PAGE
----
The Hubble telescope has measured the largest known comet

Comet Bernardinelli-Bernstein – named after its discoverers – has been known since 2014, and astronomers have known since last year that it is the size of “Huge”. But it took the help of the Hubble Space Telescope to determine the exact dimensions of this interstellar monster. Results published this week and took over before The New York Timesdid not disappoint.

Comet nuclei can be up to 137 kilometers in diameter It has a mass of 500,000 billion tons “Equal to about 2,800 Mount Everest.”The New York Daily identifies. Altogether, Bernardinelli-Bernstein is 40% larger than the first runner-up, responding to the beautiful name C/2002 VQ94.

Despite its large size, this snowball has hair millions of miles long – and its core “Blacker than coal” – It will not be visible to the naked eye from Earth until 2031, scientists say. The comet, which is currently heading toward the sun at a speed of more than 35,000 km/h, will then reach the edges of Saturn, before turning around to blast off again toward the depths of the solar system.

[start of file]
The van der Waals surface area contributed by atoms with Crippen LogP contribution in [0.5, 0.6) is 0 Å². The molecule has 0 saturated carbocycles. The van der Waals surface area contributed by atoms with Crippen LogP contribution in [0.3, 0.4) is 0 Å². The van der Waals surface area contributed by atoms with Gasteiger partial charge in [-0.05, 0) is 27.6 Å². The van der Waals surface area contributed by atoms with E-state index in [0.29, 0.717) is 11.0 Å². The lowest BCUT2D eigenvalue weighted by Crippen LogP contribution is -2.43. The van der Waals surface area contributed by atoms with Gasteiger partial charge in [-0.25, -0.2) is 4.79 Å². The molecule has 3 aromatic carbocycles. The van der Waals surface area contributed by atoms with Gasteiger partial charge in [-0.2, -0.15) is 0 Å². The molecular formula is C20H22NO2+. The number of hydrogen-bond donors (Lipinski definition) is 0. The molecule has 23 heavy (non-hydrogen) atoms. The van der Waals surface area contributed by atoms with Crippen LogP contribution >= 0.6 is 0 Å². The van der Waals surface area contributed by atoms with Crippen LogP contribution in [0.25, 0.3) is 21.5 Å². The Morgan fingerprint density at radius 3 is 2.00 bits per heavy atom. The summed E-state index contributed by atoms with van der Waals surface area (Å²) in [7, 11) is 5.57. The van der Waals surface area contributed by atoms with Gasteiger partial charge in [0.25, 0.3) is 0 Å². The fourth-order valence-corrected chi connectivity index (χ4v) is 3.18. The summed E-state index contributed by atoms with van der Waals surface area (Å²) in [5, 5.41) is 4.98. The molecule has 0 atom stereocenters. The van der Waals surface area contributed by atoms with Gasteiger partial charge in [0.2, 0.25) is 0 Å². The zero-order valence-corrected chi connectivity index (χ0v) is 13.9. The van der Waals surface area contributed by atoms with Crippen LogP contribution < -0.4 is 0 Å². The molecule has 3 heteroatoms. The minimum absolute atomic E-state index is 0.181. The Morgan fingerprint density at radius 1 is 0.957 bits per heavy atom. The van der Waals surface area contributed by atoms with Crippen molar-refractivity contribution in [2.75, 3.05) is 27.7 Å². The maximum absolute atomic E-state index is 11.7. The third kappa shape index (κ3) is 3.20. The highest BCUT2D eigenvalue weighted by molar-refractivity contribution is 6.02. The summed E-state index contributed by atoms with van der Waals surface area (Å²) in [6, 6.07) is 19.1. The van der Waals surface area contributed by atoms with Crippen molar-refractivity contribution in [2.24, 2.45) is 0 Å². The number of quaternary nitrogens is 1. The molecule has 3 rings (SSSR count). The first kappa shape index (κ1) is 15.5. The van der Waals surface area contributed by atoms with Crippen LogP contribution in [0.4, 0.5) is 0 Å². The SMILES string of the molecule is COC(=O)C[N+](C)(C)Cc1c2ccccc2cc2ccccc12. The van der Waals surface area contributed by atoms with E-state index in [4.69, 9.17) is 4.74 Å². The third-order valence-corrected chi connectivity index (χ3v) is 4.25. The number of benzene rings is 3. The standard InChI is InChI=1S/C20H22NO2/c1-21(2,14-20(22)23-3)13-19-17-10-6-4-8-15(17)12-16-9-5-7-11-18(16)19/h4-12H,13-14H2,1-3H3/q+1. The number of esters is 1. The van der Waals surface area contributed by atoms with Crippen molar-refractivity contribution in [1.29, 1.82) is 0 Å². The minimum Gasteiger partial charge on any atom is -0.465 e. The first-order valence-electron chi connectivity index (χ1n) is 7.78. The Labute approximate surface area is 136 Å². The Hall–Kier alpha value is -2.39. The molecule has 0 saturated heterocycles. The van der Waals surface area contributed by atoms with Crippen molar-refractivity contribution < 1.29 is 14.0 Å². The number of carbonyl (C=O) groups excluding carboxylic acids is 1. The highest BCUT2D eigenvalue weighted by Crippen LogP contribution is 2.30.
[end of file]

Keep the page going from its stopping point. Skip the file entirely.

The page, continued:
“Other secrets of the comet will be revealed as it approaches Saturn’s orbit.” It’s 2031, but astronomers won’t know much about its exact source, he notes The New York Times.

However, despite the lack of evidence, everything indicates that the comet comes from the mysterious Oort cloud, “A hypothetical bubble that has not yet been observed, located around the solar system, and filled with primitive ice fragments of various sizes and shapes”.

The culprit can present “A welcome glimpse into what lies in this bubble”According to David Jewett, an astronomer at the University of California, Los Angeles (UCLA) and author of the most recent Bernardinelli-Bernstein study.

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It is located in the Oort region of the cloud “So many things we have never seen, so many things we can’t even imagine”He says. “What the hell is going on there?”

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